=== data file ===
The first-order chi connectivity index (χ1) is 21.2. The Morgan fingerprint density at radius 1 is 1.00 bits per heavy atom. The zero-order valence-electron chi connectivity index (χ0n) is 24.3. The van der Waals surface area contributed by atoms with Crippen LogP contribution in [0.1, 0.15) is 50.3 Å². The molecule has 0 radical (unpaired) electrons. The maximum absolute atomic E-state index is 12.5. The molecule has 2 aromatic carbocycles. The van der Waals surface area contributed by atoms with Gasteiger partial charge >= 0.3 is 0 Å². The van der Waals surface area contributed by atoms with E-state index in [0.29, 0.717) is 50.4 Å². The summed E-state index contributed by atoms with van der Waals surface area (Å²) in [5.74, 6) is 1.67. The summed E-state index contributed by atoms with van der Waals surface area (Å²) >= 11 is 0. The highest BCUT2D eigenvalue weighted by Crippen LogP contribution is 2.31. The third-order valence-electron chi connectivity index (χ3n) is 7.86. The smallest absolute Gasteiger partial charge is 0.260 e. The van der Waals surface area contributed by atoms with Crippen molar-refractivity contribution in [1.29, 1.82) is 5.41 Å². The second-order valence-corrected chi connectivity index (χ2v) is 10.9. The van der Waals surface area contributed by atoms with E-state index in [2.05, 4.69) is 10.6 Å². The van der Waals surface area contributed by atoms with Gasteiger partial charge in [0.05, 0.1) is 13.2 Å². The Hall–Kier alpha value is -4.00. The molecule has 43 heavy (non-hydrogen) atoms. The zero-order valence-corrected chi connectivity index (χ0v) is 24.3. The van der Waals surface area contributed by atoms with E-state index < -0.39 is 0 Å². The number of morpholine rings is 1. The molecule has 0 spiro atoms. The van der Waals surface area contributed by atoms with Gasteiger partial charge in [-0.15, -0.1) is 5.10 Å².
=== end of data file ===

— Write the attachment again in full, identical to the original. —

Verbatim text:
The first-order chi connectivity index (χ1) is 21.2. The Morgan fingerprint density at radius 1 is 1.00 bits per heavy atom. The zero-order valence-electron chi connectivity index (χ0n) is 24.3. The van der Waals surface area contributed by atoms with Crippen LogP contribution in [0.1, 0.15) is 50.3 Å². The molecule has 0 radical (unpaired) electrons. The maximum absolute atomic E-state index is 12.5. The molecule has 2 aromatic carbocycles. The van der Waals surface area contributed by atoms with Gasteiger partial charge >= 0.3 is 0 Å². The van der Waals surface area contributed by atoms with E-state index in [0.29, 0.717) is 50.4 Å². The summed E-state index contributed by atoms with van der Waals surface area (Å²) in [5.74, 6) is 1.67. The summed E-state index contributed by atoms with van der Waals surface area (Å²) >= 11 is 0. The highest BCUT2D eigenvalue weighted by Crippen LogP contribution is 2.31. The third-order valence-electron chi connectivity index (χ3n) is 7.86. The smallest absolute Gasteiger partial charge is 0.260 e. The van der Waals surface area contributed by atoms with Crippen molar-refractivity contribution in [1.29, 1.82) is 5.41 Å². The second-order valence-corrected chi connectivity index (χ2v) is 10.9. The van der Waals surface area contributed by atoms with E-state index in [2.05, 4.69) is 10.6 Å². The van der Waals surface area contributed by atoms with Gasteiger partial charge in [0.05, 0.1) is 13.2 Å². The Hall–Kier alpha value is -4.00. The molecule has 43 heavy (non-hydrogen) atoms. The zero-order valence-corrected chi connectivity index (χ0v) is 24.3. The van der Waals surface area contributed by atoms with E-state index < -0.39 is 0 Å². The number of morpholine rings is 1. The molecule has 0 spiro atoms. The van der Waals surface area contributed by atoms with Gasteiger partial charge in [-0.15, -0.1) is 5.10 Å².